The Tundra Drums - CAUYAT - "The Beat of the Yukon Kuskokwim Delta"

 
 

By Nick P. Andrew
Tribal Administrator, Marshall Traditional Council 

Leaders must come together to maintain food security

 


In a remote region where hunting, fishing and gathering is essential for survival, a valued Yup’ik Eskimo traditional and customary food staple that have sustained our people since time beyond beginning is in decline. Food security is now a seasonal uncertainty. As our ancestors did, we too anxiously await the return of valued oil laden king salmon (chinook). According to the Alaska Department of Fish and Game Division of Subsistence 2010 Survey, in Marshall 46 out of 85 households indicated that 23 percent of their diet was king salmon next to 17 percent being moose. As the mission statement of the Division of Subsistence states, “To scientifically quantify, evaluate, and report information about customary and traditional uses of Alaska fish and wildlife resources.” This survey validates dependence on wild game, and Marshall residents alone consumed 134,427 pounds of chinook salmon, moose, summer chum, northern pike, fall chum, sheefish, coho salmon, burbot (lush), humpback whitefish, Alaska blackish and other wild food resources.

Yukon River villagers are expected to brace for tighter restrictions this summer. All fishers are asked to cut back on harvest numbers as recently published by the 2013 ADF&G Yukon River Fisheries Outlook, “Fisherman are strongly encouraged to voluntarily reduce their chinook salmon harvest to not exceed 25 percent of their average annual harvest to help ensure adequate escapement. For example, a family that normally harvests 40 chinook salmon should consider taking only 10 this year.” Furthermore, the first pulse of chinook run will be closed, ADF&G will closely guard the second pulse and more closures are anticipated to conserve the Canada-bound stock to meet escapement goals. On the contrary, recent ADF & G Pilot Station sonar and lower river test fishing counts reported that increasing numbers of Canada-bound kings have passed the lower river. It is now June 28 and majority, if not all, local residents have only but a handful of king salmon for the coming winter.

With fewer king salmon reportedly returning, those most dependant on this precious resource on the lower river have been subject to restrictions, meaning bearing the brunt of the conservation and restriction measures imposed by the fishery management. Over the past 10 years the state and federal fishery managers have made radical changes including downsizing king salmon gillnet mesh to 7.5 inches, now it is probable that 6-inch will become standard gear. Smaller mesh gillnets such as the 6-inch (chum salmon gear) though implemented in good faith to conserve king salmon are proven killers of medium and large king salmon, only the small jacks (immature kings) will be caught along with scores of chum salmon. The Daily News Miner article by Tim Mowry dated Jan. 16, 2013 quoted James Roberts of the Tanana Tribal Council, “You’ll have to be a lot more careful for those dropout kings when you check your nets,” Roberts said. “Sometimes they’re caught right around the mouth; enough to kill them but not enough to hold them when you pull them in.”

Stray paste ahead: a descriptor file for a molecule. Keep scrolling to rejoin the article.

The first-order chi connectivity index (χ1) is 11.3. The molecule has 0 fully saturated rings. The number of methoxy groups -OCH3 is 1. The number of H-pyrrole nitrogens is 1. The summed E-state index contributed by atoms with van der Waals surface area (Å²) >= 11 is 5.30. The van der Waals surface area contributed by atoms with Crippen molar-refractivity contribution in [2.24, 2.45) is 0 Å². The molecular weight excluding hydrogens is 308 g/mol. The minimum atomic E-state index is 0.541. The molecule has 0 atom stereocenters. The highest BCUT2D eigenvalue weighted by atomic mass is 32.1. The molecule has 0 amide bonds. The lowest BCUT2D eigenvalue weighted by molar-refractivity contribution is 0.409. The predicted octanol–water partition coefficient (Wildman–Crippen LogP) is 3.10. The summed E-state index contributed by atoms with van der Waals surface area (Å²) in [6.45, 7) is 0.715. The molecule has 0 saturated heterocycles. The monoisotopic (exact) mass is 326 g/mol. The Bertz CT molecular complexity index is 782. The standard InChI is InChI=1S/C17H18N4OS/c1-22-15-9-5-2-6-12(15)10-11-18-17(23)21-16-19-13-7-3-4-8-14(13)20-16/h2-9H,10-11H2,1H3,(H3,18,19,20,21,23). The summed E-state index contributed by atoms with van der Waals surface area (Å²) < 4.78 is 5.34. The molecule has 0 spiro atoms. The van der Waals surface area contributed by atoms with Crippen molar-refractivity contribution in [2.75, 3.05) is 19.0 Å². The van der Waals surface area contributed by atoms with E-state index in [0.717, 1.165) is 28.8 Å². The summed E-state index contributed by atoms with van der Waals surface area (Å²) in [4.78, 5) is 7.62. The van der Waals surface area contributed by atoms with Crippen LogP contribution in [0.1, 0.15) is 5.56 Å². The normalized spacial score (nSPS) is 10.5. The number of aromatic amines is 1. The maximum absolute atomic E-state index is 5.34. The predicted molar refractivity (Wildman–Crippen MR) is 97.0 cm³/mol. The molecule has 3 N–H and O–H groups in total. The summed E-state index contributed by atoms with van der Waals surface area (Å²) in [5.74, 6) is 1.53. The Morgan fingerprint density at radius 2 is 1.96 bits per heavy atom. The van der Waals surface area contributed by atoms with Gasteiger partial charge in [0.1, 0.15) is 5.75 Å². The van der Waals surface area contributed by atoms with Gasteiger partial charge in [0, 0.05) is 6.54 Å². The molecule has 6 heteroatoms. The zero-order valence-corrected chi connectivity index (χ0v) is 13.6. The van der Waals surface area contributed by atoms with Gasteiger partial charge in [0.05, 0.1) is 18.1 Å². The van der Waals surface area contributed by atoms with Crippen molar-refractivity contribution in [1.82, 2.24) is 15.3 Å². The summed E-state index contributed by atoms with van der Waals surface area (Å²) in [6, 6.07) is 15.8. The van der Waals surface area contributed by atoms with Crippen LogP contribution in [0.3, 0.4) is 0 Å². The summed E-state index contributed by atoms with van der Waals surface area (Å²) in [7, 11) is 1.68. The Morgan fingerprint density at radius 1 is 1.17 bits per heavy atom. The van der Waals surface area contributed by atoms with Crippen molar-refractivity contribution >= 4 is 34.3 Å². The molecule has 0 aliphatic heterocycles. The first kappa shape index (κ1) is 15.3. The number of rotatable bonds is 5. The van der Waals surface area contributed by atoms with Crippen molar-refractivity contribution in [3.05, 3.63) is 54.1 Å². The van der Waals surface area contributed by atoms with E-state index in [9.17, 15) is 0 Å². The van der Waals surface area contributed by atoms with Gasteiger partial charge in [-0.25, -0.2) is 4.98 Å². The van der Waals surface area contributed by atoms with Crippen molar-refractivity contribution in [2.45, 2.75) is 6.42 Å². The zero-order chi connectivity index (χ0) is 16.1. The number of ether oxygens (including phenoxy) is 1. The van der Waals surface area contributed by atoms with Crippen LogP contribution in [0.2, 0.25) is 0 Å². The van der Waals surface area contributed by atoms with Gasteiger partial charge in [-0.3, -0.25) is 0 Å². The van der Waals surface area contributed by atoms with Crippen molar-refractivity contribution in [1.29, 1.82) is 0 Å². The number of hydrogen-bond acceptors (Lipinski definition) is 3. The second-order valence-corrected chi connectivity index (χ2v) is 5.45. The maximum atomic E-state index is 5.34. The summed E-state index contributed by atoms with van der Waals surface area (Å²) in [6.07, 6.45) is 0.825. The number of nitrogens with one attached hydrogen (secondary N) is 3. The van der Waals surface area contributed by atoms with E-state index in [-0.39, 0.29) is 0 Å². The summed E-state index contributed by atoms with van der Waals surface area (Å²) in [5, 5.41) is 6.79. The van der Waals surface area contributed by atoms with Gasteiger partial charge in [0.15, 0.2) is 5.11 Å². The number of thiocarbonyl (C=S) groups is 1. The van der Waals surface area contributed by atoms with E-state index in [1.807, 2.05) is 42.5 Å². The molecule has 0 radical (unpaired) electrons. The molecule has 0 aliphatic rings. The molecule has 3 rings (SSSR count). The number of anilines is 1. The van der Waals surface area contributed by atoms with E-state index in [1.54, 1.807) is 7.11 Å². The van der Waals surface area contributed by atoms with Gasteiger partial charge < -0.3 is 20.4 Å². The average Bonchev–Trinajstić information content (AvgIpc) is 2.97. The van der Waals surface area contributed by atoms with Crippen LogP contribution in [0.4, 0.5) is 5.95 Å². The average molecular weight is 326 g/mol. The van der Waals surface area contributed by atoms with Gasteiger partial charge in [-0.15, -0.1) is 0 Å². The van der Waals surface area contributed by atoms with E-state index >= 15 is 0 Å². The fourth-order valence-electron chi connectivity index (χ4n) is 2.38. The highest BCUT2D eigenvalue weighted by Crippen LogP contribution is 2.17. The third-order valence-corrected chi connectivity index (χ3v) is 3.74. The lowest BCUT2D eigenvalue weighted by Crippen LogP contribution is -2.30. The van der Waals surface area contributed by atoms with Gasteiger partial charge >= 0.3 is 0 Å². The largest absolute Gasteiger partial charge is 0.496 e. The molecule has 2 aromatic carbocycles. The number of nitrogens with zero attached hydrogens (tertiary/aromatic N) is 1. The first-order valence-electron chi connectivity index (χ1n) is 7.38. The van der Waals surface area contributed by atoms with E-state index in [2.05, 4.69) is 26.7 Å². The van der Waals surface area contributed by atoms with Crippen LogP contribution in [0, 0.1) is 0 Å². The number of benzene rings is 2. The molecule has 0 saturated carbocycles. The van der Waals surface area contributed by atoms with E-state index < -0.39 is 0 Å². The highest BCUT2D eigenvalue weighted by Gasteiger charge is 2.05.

We, as subsistence fishers, have no intention to go against our beliefs to over-harvest summer chum salmon in efforts to gather enough king salmon to dry, salt and freeze. Wanton waste is against the state and federal laws; and many river residents will be criminalized not only as salmon poachers, salmon protestors, but salmon wasters as well. Think about this, in efforts to conserve king salmon, the fishery managers are condoning the squander of one resource to save the other.

To date, ADF&G has opened the summer chum salmon commercial fishery by way of dip nets and beach seining, live incidentally caught king salmon to be released and recorded on fish tickets. Dip netting is highly effective on narrower rivers and swift water streams; beach seining is intended for coastal regions where bottom debris and snags are less common. Lower Yukon commercial fishers are reduced to a less effective and challenging mode of fishing to earn much needed cash.